Saudi Arabia suspends 126 government employees over corruption

The charges also include abuse of power and 'criminal violations'

(FILES) This file photo taken on May 21, 2017 shows the hallway of the Ritz Carlton hotel in the Saudi capital Riyadh.
Saudi Arabia said on November 9, 201 people are being held for questioning over an estimated $100 billion in embezzlement and corruption, after the biggest purge of the kingdom's elite in its modern history which also comes amid heightened regional tensions between Saudi Arabia and Iran. The Ritz Carlton hotel in Riyadh is rumoured to be the site where many of those arrested are being held. / AFP PHOTO / GIUSEPPE CACACE
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Saudi Arabia has suspended 126 local government employees at municipalities across the kingdom on corruption charges and abuse of power.

"They are charged with involvement in a number of cases including financial and managerial corruption, abuse of power as well as other legal and criminal violations," the Ministry of Municipal and Rural Affairs said on Twitter.

Those charged with corruption will be transferred to the prosecutor's office where a specialised team of investigators will look into their case.

Those in Jeddah and on the west coast have been particularly vocal. Sources told The National that the drainage systems in the city lack the proper infrastructure and result in a virtual "state of emergency" whenever it rains heavily.Although the specific cases are still unknown, many in Saudi Arabia have criticised the municipality over their failure to enact infrastructure programmes and accuse them of favouritism when granting government contracts.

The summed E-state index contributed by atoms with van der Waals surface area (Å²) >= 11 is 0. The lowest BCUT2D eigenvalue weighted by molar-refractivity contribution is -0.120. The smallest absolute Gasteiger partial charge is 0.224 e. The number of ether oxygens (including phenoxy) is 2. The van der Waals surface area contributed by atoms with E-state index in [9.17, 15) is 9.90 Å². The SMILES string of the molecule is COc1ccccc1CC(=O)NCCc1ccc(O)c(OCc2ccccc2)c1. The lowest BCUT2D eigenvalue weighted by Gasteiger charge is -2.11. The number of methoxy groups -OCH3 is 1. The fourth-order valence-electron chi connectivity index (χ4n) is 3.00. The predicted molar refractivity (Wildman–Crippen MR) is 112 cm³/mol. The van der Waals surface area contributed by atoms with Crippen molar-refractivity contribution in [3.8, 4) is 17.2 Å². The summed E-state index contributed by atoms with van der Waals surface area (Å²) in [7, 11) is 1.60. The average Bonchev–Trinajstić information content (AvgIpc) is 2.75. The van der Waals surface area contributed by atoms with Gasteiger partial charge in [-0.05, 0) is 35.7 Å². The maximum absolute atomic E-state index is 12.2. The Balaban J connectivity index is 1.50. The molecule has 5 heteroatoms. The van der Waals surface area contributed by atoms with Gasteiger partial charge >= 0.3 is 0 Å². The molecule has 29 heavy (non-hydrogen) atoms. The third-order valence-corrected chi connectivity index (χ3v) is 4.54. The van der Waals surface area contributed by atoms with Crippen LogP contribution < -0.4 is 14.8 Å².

Heavy rainfall earlier this week caused schools to shut in Tabuk, Arar and Al Jawf. Flooding required dozens to be saved from underpasses around the cities and threatened to cancel flights from Jeddah International Airport.

In November, torrential rains killed thirty people in the eastern region of Saudi Arabia, or Hejaz, and triggered a national evacuation programme where 3,865 people were relocated.

The move comes after a sweeping corruption crackdown in Saudi Arabia. In 2017, Saudi authorities rounded up dozens of people on Crown Prince Mohammed bin Salman's orders amid a new effort to stamp out corruption, with more than 300 held at Riyadh's opulent Ritz-Carlton Hotel.

Most of them, including global investor Prince Alwaleed bin Talal, were released after being exonerated or reaching financial settlements with the government.

After the crackdown, Saudi King Salman ordered the establishment of specialised departments in the public prosecutor's office tasked with investigation and prosecution of corruption cases. The public prosecutor said then that the campaign would work its way through lower-level offences.